My friend Bill always says, "You don't know what you don't know," and, as good as things may get, there is still quite a bit we don't know. Dental school teaches us basics. Dental school also teaches us sound principles that we can take with us and go to work. The problem is, there is so much more to this profession than just going to work. These basics don't include setting up a practice, buying a practice, or, for that matter, working in a practice. In fact, any business principles taught in dental school are either outdated or insignificant.

Dental offices vary as much as the dentists who run them. Some practices are small, seeing only a few patients a day; some are large, seeing as many as a hundred patients a day. Some focus on the bread-and-butter aspects of general dentistry; some focus on the boutique-type practice, offering the latest that dentistry has to offer. Some dentists want absolutely no responsibility, and some thrive on the autonomy of managerial direction. Every dentist is different. The simple fact that there is not just one way to do anything in dentistry makes it an extremely subjective profession. What one may find beneficial, another may not.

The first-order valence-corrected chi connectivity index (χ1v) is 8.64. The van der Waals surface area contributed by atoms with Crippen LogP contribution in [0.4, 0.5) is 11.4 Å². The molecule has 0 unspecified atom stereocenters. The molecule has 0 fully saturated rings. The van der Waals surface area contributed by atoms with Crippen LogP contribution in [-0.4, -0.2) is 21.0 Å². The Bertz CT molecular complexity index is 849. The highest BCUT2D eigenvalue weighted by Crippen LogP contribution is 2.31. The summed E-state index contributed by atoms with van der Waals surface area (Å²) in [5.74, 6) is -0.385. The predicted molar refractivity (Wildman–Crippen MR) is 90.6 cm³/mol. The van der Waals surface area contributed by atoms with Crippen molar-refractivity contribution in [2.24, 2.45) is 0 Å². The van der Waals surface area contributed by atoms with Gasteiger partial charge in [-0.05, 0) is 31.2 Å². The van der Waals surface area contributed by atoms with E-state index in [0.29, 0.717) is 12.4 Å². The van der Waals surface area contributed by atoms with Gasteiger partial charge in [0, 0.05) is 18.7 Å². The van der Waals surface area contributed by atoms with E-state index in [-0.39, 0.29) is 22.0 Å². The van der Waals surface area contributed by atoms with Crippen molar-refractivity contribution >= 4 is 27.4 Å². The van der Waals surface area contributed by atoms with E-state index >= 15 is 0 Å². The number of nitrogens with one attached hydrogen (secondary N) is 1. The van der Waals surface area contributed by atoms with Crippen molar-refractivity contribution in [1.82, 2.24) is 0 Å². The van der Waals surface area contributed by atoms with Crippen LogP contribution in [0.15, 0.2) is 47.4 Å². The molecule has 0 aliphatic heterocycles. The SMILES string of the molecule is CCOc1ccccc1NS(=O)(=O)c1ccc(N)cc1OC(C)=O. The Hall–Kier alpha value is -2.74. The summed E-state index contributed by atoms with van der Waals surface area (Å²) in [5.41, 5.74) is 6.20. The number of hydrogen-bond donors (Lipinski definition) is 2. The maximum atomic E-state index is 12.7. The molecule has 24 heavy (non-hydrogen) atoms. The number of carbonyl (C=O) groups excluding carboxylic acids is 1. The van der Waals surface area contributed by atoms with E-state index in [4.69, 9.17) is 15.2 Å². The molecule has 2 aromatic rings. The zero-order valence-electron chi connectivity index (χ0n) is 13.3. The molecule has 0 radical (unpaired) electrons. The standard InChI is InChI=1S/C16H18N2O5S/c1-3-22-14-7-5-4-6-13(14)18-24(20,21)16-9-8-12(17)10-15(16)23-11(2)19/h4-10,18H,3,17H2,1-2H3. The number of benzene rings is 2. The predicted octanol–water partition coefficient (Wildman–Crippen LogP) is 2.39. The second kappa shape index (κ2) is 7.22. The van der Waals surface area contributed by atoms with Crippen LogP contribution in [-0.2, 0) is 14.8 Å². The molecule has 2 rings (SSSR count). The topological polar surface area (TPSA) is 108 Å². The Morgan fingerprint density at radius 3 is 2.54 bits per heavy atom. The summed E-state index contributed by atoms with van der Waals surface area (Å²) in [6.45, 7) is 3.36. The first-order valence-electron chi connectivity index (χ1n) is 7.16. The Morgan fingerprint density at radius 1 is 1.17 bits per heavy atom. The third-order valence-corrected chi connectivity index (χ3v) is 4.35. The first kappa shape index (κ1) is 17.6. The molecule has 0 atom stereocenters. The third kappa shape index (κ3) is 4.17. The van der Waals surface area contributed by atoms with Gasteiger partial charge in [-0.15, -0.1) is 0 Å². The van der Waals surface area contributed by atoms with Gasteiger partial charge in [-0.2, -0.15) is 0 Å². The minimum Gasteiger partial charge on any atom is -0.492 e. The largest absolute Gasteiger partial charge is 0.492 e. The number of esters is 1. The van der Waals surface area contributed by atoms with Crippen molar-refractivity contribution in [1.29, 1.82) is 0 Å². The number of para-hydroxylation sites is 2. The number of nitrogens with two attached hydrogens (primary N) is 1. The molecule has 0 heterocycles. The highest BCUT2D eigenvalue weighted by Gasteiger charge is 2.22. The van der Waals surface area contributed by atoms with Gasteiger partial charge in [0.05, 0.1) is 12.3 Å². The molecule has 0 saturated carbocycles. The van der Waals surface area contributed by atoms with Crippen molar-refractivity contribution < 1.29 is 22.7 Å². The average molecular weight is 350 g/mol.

Our philosophy has altered somewhat in our four years of practice, but it still holds fairly true to its course. We strive to give the best that dentistry has to offer in a comfortable, modern atmosphere. We do this on a true fee-for-service basis, where we expect to be compensated in full for services that we render. We also do this in an atmosphere free from outside insurance influence and void of constraints outside the range of definitive. We acknowledge the necessity of true team concepts in order for the practice to run with efficiency and satisfaction, rewarding team members as if they themselves were partial owners in the practice. We utilize the technology and advancements that we have at our disposal and are constantly updating our stronghold on the future of dentistry. Most of all, we acknowledge that we cannot be everybody's dentist. We strive to perform quality dentistry in a friendly, fun environment.